Book Reviews: Grumpy Monkey & The Rabbit Listened

Book Reviews: Grumpy Monkey & The Rabbit Listened

Our books this month, Grumpy Monkey and The Rabbit Listened, are two beautifully-illustrated and engaging stories that teach valuable lessons on the importance of “feeling your feelings”, developing tools for processing sad or bad experiences… and listening, both to yourself and to others.

Grumpy Monkey

Written by Suzanne Lang

Illustrated by Max Lang

Suzanne Lang’s Grumpy Monkey (the first in the Monkey series) can help children with their emotions simply by showing that it’s often good to allow the emotions to exist.

When Jim Panzee wakes up in a bad mood and tries everything to change his outlook, it isn’t until he sits with his grumpiness that it begins to pass.

Illustrator Max Lang’s images bring warmth and fun to the page, and are just as much a part of the message for kids learning to manage their emotions. This kind of emotional awareness is a nice reminder for adults who might be reading this book aloud, and word repetition will help emerging readers improve.

Purchase Grumpy Monkey Now

The Rabbit Listened

In this story, our protagonist didn’t “wake up” in bad mood. He or she (unspecified) has experienced a loss after a swarm of birds knocks down an intricate block tower that, presumably, the child had worked hard to build.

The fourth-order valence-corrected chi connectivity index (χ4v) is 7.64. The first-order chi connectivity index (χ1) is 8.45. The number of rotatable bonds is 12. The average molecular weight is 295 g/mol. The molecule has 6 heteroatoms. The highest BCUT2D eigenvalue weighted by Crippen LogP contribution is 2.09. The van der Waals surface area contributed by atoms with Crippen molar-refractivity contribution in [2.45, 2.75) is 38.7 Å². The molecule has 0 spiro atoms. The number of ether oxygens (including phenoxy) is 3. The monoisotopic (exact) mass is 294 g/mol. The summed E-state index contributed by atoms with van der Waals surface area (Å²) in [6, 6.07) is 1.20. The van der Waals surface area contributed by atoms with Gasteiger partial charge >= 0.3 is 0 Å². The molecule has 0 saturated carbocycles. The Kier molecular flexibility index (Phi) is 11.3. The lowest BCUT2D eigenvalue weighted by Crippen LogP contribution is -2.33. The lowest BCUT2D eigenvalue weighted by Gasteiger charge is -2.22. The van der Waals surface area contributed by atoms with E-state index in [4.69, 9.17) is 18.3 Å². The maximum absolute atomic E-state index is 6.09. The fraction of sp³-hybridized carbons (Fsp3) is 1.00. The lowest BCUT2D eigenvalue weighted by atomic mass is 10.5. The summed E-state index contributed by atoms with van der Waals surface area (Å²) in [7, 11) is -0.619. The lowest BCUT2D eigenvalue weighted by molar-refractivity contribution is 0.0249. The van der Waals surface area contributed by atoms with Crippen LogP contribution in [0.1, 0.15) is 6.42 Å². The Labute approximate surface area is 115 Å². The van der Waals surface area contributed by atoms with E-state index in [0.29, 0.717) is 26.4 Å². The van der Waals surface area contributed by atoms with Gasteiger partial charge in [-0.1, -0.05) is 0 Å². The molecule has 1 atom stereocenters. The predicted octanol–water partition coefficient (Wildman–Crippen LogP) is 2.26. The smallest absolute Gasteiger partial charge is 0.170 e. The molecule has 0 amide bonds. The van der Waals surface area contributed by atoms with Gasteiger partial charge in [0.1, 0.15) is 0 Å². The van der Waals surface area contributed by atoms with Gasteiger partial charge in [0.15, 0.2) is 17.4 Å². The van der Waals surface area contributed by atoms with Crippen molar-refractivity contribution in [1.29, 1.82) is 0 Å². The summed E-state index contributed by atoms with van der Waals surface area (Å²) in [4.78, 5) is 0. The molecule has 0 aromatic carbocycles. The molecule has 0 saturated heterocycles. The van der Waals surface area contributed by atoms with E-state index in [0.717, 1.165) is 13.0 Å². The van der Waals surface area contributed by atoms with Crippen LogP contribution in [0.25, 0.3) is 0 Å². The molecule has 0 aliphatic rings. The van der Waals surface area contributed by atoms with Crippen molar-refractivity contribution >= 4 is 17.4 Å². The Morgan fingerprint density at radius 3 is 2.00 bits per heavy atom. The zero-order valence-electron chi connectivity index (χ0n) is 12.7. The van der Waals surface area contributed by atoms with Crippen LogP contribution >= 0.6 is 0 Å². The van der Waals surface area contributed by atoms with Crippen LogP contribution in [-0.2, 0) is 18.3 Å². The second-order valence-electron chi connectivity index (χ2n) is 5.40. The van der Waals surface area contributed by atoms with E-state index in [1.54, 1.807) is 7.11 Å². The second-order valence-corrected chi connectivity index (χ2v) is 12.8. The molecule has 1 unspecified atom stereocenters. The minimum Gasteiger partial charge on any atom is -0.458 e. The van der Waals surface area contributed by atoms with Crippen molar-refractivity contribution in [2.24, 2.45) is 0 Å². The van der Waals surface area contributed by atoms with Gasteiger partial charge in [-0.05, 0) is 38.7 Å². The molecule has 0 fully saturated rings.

Purchase The Rabbit Listened Now

Both Grumpy Monkey (et al) and The Rabbit Listened function as early “emotional dictionaries”. Both expose children AND their parents not only to the subject’s experience with negative emotions, but also to various techniques for processing them.

Importantly, too, both books emphasize that feelings — even negative ones — are natural, valid, and universal.

Emotional awareness and management techniques are a crucial part of the development process, and early childhood lit has come a long way in recent years.

Thanks to a new wave of stories focused on emotional management, children of the next generation will be equipped to notice, acknowledge, and handle their emotions better than even their parent or parents can.

Words like “literacy” and “fluency” — so often applied to educational standards and knowledge-bases — also apply to emotional intelligence. And a growing body of work would indicate is even more important to success than the latter.